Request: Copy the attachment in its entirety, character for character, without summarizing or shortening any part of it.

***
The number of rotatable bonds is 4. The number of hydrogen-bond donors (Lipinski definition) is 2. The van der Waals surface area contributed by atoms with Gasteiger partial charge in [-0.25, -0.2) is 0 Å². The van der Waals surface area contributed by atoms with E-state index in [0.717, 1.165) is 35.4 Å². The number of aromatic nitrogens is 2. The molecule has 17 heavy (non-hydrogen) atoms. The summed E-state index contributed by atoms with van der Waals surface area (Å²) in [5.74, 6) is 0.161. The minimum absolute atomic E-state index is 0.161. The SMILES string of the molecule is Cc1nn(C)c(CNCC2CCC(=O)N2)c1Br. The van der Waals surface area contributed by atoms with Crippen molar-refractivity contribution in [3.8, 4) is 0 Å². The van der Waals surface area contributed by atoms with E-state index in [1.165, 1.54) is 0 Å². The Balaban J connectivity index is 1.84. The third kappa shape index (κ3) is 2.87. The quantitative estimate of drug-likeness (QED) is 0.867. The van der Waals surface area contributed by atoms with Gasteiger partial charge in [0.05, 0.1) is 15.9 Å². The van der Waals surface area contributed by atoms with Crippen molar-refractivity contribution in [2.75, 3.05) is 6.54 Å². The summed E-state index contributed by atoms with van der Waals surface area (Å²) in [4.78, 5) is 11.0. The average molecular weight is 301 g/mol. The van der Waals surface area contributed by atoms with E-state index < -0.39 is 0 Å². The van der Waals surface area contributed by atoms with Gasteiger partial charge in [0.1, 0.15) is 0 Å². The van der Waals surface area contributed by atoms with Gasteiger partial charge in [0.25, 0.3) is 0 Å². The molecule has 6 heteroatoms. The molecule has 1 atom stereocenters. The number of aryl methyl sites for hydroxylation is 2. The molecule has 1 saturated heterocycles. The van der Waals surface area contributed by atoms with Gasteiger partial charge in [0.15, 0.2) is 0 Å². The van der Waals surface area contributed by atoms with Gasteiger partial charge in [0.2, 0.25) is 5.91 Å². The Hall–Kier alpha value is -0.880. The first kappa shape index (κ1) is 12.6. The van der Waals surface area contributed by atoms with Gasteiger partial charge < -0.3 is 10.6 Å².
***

The number of rotatable bonds is 4. The number of hydrogen-bond donors (Lipinski definition) is 2. The van der Waals surface area contributed by atoms with Gasteiger partial charge in [-0.25, -0.2) is 0 Å². The van der Waals surface area contributed by atoms with E-state index in [0.717, 1.165) is 35.4 Å². The number of aromatic nitrogens is 2. The molecule has 17 heavy (non-hydrogen) atoms. The summed E-state index contributed by atoms with van der Waals surface area (Å²) in [5.74, 6) is 0.161. The minimum absolute atomic E-state index is 0.161. The SMILES string of the molecule is Cc1nn(C)c(CNCC2CCC(=O)N2)c1Br. The van der Waals surface area contributed by atoms with Crippen molar-refractivity contribution in [3.8, 4) is 0 Å². The van der Waals surface area contributed by atoms with E-state index in [1.165, 1.54) is 0 Å². The Balaban J connectivity index is 1.84. The third kappa shape index (κ3) is 2.87. The quantitative estimate of drug-likeness (QED) is 0.867. The van der Waals surface area contributed by atoms with Gasteiger partial charge in [0.05, 0.1) is 15.9 Å². The van der Waals surface area contributed by atoms with Crippen molar-refractivity contribution in [2.75, 3.05) is 6.54 Å². The summed E-state index contributed by atoms with van der Waals surface area (Å²) in [4.78, 5) is 11.0. The average molecular weight is 301 g/mol. The van der Waals surface area contributed by atoms with E-state index < -0.39 is 0 Å². The van der Waals surface area contributed by atoms with Gasteiger partial charge in [0.1, 0.15) is 0 Å². The van der Waals surface area contributed by atoms with Gasteiger partial charge in [0.25, 0.3) is 0 Å². The molecule has 6 heteroatoms. The molecule has 1 atom stereocenters. The number of aryl methyl sites for hydroxylation is 2. The molecule has 1 saturated heterocycles. The van der Waals surface area contributed by atoms with Gasteiger partial charge in [0.15, 0.2) is 0 Å². The van der Waals surface area contributed by atoms with Gasteiger partial charge in [0.2, 0.25) is 5.91 Å². The Hall–Kier alpha value is -0.880. The first kappa shape index (κ1) is 12.6. The van der Waals surface area contributed by atoms with Gasteiger partial charge < -0.3 is 10.6 Å².